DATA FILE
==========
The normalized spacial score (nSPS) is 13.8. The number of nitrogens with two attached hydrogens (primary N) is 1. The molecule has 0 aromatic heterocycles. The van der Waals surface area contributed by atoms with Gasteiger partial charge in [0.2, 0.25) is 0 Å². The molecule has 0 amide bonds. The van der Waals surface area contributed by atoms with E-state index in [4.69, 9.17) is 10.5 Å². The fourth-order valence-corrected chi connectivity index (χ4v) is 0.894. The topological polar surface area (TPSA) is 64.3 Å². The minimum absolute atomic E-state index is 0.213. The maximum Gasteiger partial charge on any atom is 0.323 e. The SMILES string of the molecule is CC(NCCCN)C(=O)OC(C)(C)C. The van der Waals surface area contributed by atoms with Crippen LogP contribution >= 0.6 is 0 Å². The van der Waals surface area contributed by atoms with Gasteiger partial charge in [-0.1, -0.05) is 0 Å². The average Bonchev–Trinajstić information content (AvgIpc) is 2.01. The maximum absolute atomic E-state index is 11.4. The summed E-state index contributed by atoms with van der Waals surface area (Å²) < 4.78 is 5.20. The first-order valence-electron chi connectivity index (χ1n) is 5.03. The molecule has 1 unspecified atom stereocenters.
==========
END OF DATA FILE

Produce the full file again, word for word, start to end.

The normalized spacial score (nSPS) is 13.8. The number of nitrogens with two attached hydrogens (primary N) is 1. The molecule has 0 aromatic heterocycles. The van der Waals surface area contributed by atoms with Gasteiger partial charge in [0.2, 0.25) is 0 Å². The molecule has 0 amide bonds. The van der Waals surface area contributed by atoms with E-state index in [4.69, 9.17) is 10.5 Å². The fourth-order valence-corrected chi connectivity index (χ4v) is 0.894. The topological polar surface area (TPSA) is 64.3 Å². The minimum absolute atomic E-state index is 0.213. The maximum Gasteiger partial charge on any atom is 0.323 e. The SMILES string of the molecule is CC(NCCCN)C(=O)OC(C)(C)C. The van der Waals surface area contributed by atoms with Crippen LogP contribution >= 0.6 is 0 Å². The van der Waals surface area contributed by atoms with Gasteiger partial charge in [-0.1, -0.05) is 0 Å². The average Bonchev–Trinajstić information content (AvgIpc) is 2.01. The maximum absolute atomic E-state index is 11.4. The summed E-state index contributed by atoms with van der Waals surface area (Å²) < 4.78 is 5.20. The first-order valence-electron chi connectivity index (χ1n) is 5.03. The molecule has 1 unspecified atom stereocenters.